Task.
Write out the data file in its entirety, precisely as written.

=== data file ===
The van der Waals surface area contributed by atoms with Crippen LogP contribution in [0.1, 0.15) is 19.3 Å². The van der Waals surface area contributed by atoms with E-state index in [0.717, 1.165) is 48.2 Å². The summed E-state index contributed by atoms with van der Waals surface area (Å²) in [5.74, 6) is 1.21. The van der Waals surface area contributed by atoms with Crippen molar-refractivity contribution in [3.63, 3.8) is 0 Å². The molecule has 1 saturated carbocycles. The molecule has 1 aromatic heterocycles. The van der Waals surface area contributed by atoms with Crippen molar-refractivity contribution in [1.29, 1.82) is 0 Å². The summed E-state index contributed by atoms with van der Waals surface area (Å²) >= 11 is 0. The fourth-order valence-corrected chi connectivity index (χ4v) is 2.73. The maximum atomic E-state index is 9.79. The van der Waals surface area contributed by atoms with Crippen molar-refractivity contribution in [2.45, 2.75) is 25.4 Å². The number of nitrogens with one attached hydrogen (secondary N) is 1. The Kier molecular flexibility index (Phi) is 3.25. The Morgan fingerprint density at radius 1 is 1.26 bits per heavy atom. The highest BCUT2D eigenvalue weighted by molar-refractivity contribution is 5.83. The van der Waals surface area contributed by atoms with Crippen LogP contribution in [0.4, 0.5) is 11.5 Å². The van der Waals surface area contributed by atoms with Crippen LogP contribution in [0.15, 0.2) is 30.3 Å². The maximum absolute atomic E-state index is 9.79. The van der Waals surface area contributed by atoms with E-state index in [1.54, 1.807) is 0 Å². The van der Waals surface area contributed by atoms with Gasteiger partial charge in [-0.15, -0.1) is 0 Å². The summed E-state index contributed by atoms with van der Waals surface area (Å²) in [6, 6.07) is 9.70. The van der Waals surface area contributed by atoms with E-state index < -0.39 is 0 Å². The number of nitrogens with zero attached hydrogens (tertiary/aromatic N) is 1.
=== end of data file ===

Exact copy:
The van der Waals surface area contributed by atoms with Crippen LogP contribution in [0.1, 0.15) is 19.3 Å². The van der Waals surface area contributed by atoms with E-state index in [0.717, 1.165) is 48.2 Å². The summed E-state index contributed by atoms with van der Waals surface area (Å²) in [5.74, 6) is 1.21. The van der Waals surface area contributed by atoms with Crippen molar-refractivity contribution in [3.63, 3.8) is 0 Å². The molecule has 1 saturated carbocycles. The molecule has 1 aromatic heterocycles. The van der Waals surface area contributed by atoms with Crippen molar-refractivity contribution in [1.29, 1.82) is 0 Å². The summed E-state index contributed by atoms with van der Waals surface area (Å²) >= 11 is 0. The fourth-order valence-corrected chi connectivity index (χ4v) is 2.73. The maximum atomic E-state index is 9.79. The van der Waals surface area contributed by atoms with Crippen molar-refractivity contribution in [2.45, 2.75) is 25.4 Å². The number of nitrogens with one attached hydrogen (secondary N) is 1. The Kier molecular flexibility index (Phi) is 3.25. The Morgan fingerprint density at radius 1 is 1.26 bits per heavy atom. The highest BCUT2D eigenvalue weighted by molar-refractivity contribution is 5.83. The van der Waals surface area contributed by atoms with Crippen LogP contribution in [0.4, 0.5) is 11.5 Å². The van der Waals surface area contributed by atoms with Crippen LogP contribution in [0.15, 0.2) is 30.3 Å². The maximum absolute atomic E-state index is 9.79. The van der Waals surface area contributed by atoms with E-state index in [1.54, 1.807) is 0 Å². The van der Waals surface area contributed by atoms with Gasteiger partial charge in [-0.15, -0.1) is 0 Å². The summed E-state index contributed by atoms with van der Waals surface area (Å²) in [6, 6.07) is 9.70. The van der Waals surface area contributed by atoms with E-state index < -0.39 is 0 Å². The number of nitrogens with zero attached hydrogens (tertiary/aromatic N) is 1.